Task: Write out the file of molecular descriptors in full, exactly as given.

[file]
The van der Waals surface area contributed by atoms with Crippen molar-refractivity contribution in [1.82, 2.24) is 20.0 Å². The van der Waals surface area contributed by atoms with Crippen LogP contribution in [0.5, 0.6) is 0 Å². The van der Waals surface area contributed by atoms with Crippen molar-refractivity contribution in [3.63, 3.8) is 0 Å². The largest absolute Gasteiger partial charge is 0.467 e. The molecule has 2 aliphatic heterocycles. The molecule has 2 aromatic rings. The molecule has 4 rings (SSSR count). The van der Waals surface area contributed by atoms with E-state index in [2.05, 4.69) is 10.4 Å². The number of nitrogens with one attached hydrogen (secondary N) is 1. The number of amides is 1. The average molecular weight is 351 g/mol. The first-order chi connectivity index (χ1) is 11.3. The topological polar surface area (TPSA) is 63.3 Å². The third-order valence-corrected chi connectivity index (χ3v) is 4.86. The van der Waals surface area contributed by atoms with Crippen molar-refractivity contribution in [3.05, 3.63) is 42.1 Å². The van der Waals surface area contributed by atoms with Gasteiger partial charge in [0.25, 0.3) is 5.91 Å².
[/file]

The van der Waals surface area contributed by atoms with Crippen molar-refractivity contribution in [1.82, 2.24) is 20.0 Å². The van der Waals surface area contributed by atoms with Crippen LogP contribution in [0.5, 0.6) is 0 Å². The van der Waals surface area contributed by atoms with Crippen molar-refractivity contribution in [3.63, 3.8) is 0 Å². The largest absolute Gasteiger partial charge is 0.467 e. The molecule has 2 aliphatic heterocycles. The molecule has 2 aromatic rings. The molecule has 4 rings (SSSR count). The van der Waals surface area contributed by atoms with E-state index in [2.05, 4.69) is 10.4 Å². The number of nitrogens with one attached hydrogen (secondary N) is 1. The number of amides is 1. The average molecular weight is 351 g/mol. The first-order chi connectivity index (χ1) is 11.3. The topological polar surface area (TPSA) is 63.3 Å². The third-order valence-corrected chi connectivity index (χ3v) is 4.86. The van der Waals surface area contributed by atoms with Crippen molar-refractivity contribution in [3.05, 3.63) is 42.1 Å². The van der Waals surface area contributed by atoms with Gasteiger partial charge in [0.25, 0.3) is 5.91 Å².